A woman living in the sandwich generation (sandwiched by needing to take care of college students and aging parents) was perplexed because her mother complained that she never visited her father. The woman’s parents were both in their eighties and somehow Stephanie found it difficult between work and immediate family commitments to visit her parents.

 

Stephanie’s father suffered from insulin-dependent Type 2 diabetes and found it difficult to walk and to see due to the onset of neuropathy and retinopathy, complications of uncontrolled diabetes. He especially felt bad when Stephanie would abruptly end a phone call needing to return to work, and forgetting to return the call.

 

One day after receiving a tongue lashing from her mother about not visiting them and her father in particular, Stephanie decided to confide in a close friend about the situation. Stephanie’s friend listened intently and explained,

 

“Stephanie, I know you well and I know how much you love your parents. I also know that you find conflict challenging. Diabetes, left uncontrolled can lead to very debilitating illnesses. I believe that the reason that you haven’t made time for your father is because you have watched him ignore advice from his doctor, refuse to monitor his glucose and eat regularly. As a result, he walks with a cane and is losing his sight. He has passed out requiring EMS to treat ailments that wouldn’t occur if he better managed his diabetes.

 

What happens when people see an accident about to happen? When two trains are barreling down the track toward one another? They look away don’t they? No one wants to watch something bad happen. And so I think you subconsciously don’t visit your parents to avoid seeing the train wreck about to happen–what will likely happen to your father if he doesn’t get serious about controlling his diabetes.”

 

This holiday season, if you don’t take care of yourself for you, do it for someone who loves you.

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Diabetes and Christmas

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Try these tips for festive gatherings this holiday season, brought to you from across the pond.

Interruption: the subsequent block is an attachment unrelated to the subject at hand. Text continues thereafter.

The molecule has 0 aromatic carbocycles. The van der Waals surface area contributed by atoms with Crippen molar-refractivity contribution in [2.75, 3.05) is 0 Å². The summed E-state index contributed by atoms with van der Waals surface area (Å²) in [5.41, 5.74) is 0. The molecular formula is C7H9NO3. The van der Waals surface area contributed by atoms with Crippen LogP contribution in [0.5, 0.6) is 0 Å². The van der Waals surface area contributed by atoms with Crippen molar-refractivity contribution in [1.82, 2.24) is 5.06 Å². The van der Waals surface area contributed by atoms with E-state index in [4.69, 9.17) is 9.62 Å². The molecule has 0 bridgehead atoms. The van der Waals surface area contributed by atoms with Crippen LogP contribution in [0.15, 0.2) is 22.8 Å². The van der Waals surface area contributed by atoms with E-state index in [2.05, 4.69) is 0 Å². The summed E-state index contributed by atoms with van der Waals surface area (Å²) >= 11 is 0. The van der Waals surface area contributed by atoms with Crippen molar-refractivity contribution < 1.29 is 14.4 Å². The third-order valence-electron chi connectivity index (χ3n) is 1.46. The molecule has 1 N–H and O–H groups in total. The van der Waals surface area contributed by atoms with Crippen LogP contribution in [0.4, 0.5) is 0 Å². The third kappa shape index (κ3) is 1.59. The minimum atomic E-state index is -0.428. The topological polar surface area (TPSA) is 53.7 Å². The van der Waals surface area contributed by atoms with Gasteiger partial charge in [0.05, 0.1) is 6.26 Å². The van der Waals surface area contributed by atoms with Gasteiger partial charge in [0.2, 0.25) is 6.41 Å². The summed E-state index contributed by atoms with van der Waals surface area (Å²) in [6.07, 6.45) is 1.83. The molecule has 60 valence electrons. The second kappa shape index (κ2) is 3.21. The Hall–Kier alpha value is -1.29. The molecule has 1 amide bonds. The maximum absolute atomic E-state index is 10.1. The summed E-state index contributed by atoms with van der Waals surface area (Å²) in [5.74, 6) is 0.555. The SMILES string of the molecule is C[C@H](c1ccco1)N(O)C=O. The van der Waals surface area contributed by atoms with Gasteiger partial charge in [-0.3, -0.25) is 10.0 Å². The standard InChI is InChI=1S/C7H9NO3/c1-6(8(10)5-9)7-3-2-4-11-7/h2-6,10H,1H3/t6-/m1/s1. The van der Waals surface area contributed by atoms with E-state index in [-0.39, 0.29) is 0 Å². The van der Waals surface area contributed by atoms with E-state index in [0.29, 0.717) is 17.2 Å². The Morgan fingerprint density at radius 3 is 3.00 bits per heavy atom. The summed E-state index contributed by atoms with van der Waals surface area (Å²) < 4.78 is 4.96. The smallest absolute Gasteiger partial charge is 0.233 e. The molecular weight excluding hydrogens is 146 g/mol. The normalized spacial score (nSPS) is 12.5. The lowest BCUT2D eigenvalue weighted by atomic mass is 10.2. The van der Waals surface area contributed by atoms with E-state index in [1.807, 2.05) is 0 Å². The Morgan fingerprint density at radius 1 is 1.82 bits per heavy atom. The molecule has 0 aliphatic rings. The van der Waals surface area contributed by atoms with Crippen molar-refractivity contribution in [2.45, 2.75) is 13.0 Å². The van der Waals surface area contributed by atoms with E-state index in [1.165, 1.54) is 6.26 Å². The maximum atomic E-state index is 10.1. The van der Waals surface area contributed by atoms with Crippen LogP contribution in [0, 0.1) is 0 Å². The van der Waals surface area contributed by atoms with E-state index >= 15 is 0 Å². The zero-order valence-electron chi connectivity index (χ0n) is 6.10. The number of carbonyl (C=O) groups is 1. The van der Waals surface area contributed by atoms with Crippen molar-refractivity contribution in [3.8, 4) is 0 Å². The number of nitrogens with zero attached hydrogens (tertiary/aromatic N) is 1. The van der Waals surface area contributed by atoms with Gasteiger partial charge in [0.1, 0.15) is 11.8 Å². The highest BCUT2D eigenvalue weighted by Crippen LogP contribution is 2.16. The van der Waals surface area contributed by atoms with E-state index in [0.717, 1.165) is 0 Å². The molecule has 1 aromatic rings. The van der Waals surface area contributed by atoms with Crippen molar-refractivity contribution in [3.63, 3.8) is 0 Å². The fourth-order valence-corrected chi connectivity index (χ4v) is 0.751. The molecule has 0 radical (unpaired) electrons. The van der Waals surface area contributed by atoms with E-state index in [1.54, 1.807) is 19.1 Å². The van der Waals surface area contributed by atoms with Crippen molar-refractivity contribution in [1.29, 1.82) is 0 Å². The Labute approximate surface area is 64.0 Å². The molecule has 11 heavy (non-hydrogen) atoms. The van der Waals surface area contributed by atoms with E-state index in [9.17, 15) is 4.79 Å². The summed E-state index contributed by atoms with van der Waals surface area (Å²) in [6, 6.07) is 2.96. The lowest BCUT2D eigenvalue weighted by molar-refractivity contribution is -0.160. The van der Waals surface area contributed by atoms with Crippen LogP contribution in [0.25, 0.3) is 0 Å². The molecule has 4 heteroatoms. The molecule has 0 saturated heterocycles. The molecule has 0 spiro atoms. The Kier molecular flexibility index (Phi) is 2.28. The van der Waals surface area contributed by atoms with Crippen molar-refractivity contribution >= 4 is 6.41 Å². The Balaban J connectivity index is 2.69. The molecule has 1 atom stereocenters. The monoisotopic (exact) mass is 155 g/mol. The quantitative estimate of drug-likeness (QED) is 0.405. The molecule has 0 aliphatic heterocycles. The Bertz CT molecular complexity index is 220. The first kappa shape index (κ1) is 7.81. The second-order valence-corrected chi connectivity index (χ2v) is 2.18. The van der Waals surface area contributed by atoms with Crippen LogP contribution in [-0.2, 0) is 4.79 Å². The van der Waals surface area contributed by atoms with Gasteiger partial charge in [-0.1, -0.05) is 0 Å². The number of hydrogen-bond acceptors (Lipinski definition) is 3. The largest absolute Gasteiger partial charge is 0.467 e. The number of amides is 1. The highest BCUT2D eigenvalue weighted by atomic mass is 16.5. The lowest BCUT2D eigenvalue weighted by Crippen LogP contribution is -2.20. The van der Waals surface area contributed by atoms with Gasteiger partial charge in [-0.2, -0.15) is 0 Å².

Christmas brings seasonal joy and the comfort of the family. With a wealth of food available though, it can also be a trying time.

 

Keeping discipline to control sugar levels and portions can be particularly difficult.

 So for those of us for who willpower doesn’t come too easily, here are our tips for enjoying sensible eating at Christmas.

Commit yourself to a food plan

It’s very easy to get carried away by what’s on the table. To reduce the chance of this happening plan how much you intend to eat and make a point of sticking to it. If you’re not cooking, find out what will be served in advance.

 For sensible drinking see Diabetes and alcohol

 It’s best to make this plan at a time when you’re not hungry as hunger can distort your judgement. Don’t forget to factor in that alcohol contains high calorie content and also causes sugar levels to fluctuate.

Plan how much or whether you will drink and stick to this too.

 

It’s a good idea to let you your family know in advance of the Christmas meal too so they won’t offer you anything you’ve planned not to have.

Avoid feeling hungry for too long

It’s a well drilled family that gets the Christmas meal to the table on time. If the meal is taking longer to prepare, it can lead to an unusually long period of hunger and anticipation. 

Say you actually wanted to overeat, the best way would be to make yourself very hungry before eating.

One way to avoid being so ravenous is to break the delay.

 Protein and/or non-starchy vegetable based pre-meal snacks are a good choice as they are filling and slowly broken down.